A sea side town with hills on one side its a paradise for party people or those that want to immerse themselves in incredible architecture. From Montjuïc to Park Güell it has a little bit for everyone.

A view of La Rambla from the top of the Columbus Monument.

I started my stay in Barcelona with a walk down La Rambla which is an explosion of people. cultures, food, nightlife and tree cover (there is a road with the same kind of tree cover in South Bangalore - sadly they share no other similarities). If you love people watching or want to taste a large variety of freshly cooked food (or eat fresh fruit), I would highly recommend spending time on this road.

Close to La Rambla  you will find a lot of tourist attractions ranging from museums and churches to monuments and palaces. One of the more interesting ones (to see from the outside) is Palau Güell, its "interesting-ness" for me atleast was due to its location because I never expected a "Palace" to exist where it does, not to mention its almost "secure facility" like exterior.

A 20 min walk away from La Rambla you are at the foot of Montjuïc. A variety of buildings and activities dot this hill, but the best part for me was the view of the city from the top.  

A view of about half of Barcelona from the top of Montjuic

After spending some peaceful time on the hilltop, we headed to the opposite side of town to Park Güell. The walk up to the top reminds me of walking up the Central-Mid Levels in Hong Kong. Both are  quite a walk/escalator ride but the view from the top in this case is well worth the effort. The view from the top is absolutely sensational.  

A view of the city from Park Guell

The whole city takes on a different feel as the day wears on. La Rambla is the area to be in with the large number of restaurants and pubs to suit anyone's budget and mood. We went out with a bunch of people from our hostel for a super fun night, and along the way got a guide for an architectural tour.

The next day I found out about one of Barcelona's quirkiest architect. Antoni Gaudí has left an indelible mark on the city and when I see his creations, my first reaction was  "What was this guy smoking?!!" He has a fascination with ceramics with curved exteriors on buildings that is definitely unique. Most of the buildings we saw seemed to have been molded out of clay and had broken ceramic pieces stuck on them. At the other extreme of planned buildings, by the same architect, is Sagrada Familia. A church in the making for close to 200 years and no where close to completion yet.  One look at the various completed facades reveals what is taking so long. Almost every available portion of the outer walls are covered in quirky, yet exquisite sculptures. Its truly a sight to behold and a must visit spot.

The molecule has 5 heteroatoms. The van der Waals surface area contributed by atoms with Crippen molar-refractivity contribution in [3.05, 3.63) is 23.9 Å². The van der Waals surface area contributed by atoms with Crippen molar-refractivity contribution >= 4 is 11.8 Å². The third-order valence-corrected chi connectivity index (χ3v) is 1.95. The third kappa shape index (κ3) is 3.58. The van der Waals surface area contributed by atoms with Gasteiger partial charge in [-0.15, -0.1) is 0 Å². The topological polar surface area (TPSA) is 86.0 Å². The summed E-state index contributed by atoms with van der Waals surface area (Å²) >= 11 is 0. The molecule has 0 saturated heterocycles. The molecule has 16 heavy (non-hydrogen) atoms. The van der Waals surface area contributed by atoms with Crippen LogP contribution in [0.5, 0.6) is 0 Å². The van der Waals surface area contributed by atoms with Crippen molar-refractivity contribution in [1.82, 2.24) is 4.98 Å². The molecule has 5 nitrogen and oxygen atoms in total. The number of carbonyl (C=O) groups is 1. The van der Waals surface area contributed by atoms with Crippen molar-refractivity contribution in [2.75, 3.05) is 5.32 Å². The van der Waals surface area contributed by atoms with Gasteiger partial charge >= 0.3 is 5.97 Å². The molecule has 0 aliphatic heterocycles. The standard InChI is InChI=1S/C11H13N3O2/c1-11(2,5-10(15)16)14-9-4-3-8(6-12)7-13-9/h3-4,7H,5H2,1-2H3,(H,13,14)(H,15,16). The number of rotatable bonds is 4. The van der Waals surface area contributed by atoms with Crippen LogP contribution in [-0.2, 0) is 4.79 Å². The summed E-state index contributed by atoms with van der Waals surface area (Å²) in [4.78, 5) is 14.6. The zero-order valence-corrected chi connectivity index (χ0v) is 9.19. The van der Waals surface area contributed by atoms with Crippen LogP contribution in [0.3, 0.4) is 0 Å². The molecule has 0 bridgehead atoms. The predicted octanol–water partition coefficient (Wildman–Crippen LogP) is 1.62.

If you are an architecture buff or just like immersing yourself in history you can't miss Barri Gòtic which has a huge number of hidden marvels that could take well over a day to explore fully by walk. I spent a wonderful day roaming the streets of this part of Barcelona and later headed to the Magic Fountain of Montjuïc to relax and try my hand at some night photography.

Palau Nacional, half way up Montjuic just above the Magic Fountain

I headed the next morning to the city of Girona about 100 kms north of Barcelona to catch my flight to Pisa, Italy. Its an idyllic small town almost frozen in time (except for the stores of extremely expensive apparels) and is a wonderful place to relax in after walking around for 7 days. If I ever retire, I would want it to be to small town like this. While it is probably not worth a place on the itinerary for people on short trips to Spain, its airport serves as a hub for low cost inter-country travel to other European nations. 

Thus ended my first trip to Spain, with the hope of many more trips in the future to explore more of this wonderful nation. 

You can find my full photo albums on Google+ : Barcelona and Girona

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